School of Architecture, Planning and Landscape
June 8, 2021
Class of 2021: DIY social housing? This grad from Brazil is working on it
New graduate Luisa Rodrigues Felix Dalla Vecchia has proposed something truly radical: Using mass-customization — a concept most often applied in the context of high-end brands for elite consumers — to tailor and modify social housing for Brazil’s lowest income earners.
“Because social housing is usually mass-produced, especially in Brazil which is where I’m from and the case that I studied, the units don’t really satisfy the needs of families,” says Dr. Felix Dalla Vecchia, who earned her PhD in January from the School of Architecture, Planning and Landscape (SAPL) and convocates in June. “So I looked at ways to automate parts of the design so they could be customized to each individual family without costing significantly more.”
- Photo above: Luisa Rodrigues Felix Dalla Vecchia visits the Guabiroba social housing neighbourhood in city of Pelotas, Brazil, used as an example in her thesis as a neighbourhood that has transformed significantly over time.
A simple enough idea on its face perhaps, allowing families to noodle around with their 400-square-foot social housing unit using a digital platform to see the costs and consequences of, say, adding a bedroom, expanding the kitchen, or moving a window. But it’s actually incredibly complex given that we’re talking about thousands and thousands of units, very poor neighbourhoods, a lack of access to technology, myriad bureaucracies, byzantine building codes, and structural considerations, not to mention the powerful software and AI required.
“We don’t even use mass customization in North America for designing middle-class houses,” says Dr. John Brown, dean of SAPL and a member of Felix Dalla Vecchia’s doctoral advisory committee. “The tools Luisa was aspiring to use, the methodologies, are just right on the edge, so to apply them to a situation where people are living in informal settlements, that are unsafe, that don’t have proper servicing, that was really remarkable.”
Providing parameters for DIY projects that will happen anyway
As Felix Dalla Vecchia describes in her thesis, these families in social housing are already making changes to their units all the time. They are designing and building themselves in haphazard ways that can result in problematic situations, whether that’s encroaching onto the public space, risking structural integrity, or having bedrooms without ventilation or light. And those post-occupancy renovations done by residents can actually cost public housing authorities down the road.
“Using the kind of system I propose would still allow families to self-build, but they would have guidance, keeping the environments adequate and safe,” she says. “The idea is that this system could be part of the social assistance that already exists in these neighborhoods.”
Pivoting from pure technology to focus on people
When Felix Dalla Vecchia first came to the University of Calgary from Brazil, where she is a practicing architect and assistant professor with a specialty in digital graphics, she looked at the problem of social housing modifications from a very technological standpoint. “But I saw that pure technology alone can’t solve the problem,” she says. “So I shifted my research to analyzing the whole context, figuring out if technology could even be useful, and then how it might be useful.”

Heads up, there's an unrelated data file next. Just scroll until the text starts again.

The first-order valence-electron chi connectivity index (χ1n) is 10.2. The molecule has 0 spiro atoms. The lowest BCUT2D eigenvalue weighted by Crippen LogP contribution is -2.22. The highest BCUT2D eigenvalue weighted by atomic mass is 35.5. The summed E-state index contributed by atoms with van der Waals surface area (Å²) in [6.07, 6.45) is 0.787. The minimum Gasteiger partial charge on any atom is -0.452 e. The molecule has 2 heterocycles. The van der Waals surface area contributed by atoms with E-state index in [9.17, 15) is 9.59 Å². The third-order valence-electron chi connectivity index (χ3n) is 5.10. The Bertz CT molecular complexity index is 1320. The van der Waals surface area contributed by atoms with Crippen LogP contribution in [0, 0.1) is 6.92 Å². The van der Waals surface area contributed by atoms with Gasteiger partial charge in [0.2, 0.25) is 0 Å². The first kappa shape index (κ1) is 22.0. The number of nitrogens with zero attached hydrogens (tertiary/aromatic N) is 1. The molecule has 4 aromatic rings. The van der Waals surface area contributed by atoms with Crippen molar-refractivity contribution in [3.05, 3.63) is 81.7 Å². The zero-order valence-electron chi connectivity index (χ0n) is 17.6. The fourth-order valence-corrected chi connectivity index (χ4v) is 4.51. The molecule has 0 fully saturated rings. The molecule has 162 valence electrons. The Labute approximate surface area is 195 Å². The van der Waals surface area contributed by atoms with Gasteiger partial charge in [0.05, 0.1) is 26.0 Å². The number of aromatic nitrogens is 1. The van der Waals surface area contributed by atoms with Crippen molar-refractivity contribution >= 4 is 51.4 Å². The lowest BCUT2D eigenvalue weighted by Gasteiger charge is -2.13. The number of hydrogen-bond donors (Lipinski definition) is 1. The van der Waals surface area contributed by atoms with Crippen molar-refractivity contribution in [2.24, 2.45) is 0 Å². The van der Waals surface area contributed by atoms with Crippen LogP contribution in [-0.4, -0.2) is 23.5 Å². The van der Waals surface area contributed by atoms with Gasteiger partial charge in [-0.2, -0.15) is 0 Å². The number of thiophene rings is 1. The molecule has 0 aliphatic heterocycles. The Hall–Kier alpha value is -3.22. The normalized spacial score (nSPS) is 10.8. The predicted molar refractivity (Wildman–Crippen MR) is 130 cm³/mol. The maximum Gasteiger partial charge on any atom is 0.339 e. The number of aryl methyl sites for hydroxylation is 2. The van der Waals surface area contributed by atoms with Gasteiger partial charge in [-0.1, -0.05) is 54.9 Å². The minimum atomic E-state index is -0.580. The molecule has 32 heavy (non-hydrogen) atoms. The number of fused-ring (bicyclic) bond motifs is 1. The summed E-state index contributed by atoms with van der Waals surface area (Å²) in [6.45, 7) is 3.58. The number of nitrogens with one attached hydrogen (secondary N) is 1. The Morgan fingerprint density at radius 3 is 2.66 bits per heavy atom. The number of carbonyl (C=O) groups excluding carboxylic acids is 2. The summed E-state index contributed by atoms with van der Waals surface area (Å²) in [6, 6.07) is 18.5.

Felix Dalla Vecchia interviewed social housing stakeholders in Brazil including developers, architects, engineers and the social workers that are involved in these neighbourhoods. Then, after developing slides and examples of what the mass-customization platform could look like, she returned to the same people to ask for their feedback.
That shift in focus from pure tech to people impressed Felix Dalla Vecchia’s supervisor Dr. David Monteyne, PhD, associate professor, SAPL. “Luisa came here to do something more technical, more computer- and software-based, and then she realized she wanted something more qualitative and reflected the actual use of the space by the people who these buildings are designed for, and that ability and willingness to pivot really stood out to me,” he says.
Luisa Rodrigues Felix Dalla Vecchia PhD Thesis
Uniquely equipped to move to virtual teaching
Felix Dalla Vecchia was a popular sought-after TA throughout her studies here. Approachable, engaged, and experienced, she even took on the transition to online teaching in the pandemic seamlessly. It probably didn’t hurt that her master’s thesis was on virtual learning environments and the use of computer graphics in teaching and learning architectural design.
Felix Dalla Vecchia is back home now in Brazil at the Universidade Federal de Pelotas working to further her work on mass customization processes in social housing, and she is reflecting with fondness and gratitude on her experiences here.
“I brought back from the University of Calgary so much more than I was expecting,” says Felix Dalla Vecchia, who earned an Eyes High International Doctoral Scholarship. “I had so many opportunities to take part in things like the graduate college, workshops, to help organize a conference in my department, and experiences that are a part of student life, and I wasn’t expecting that when I started.”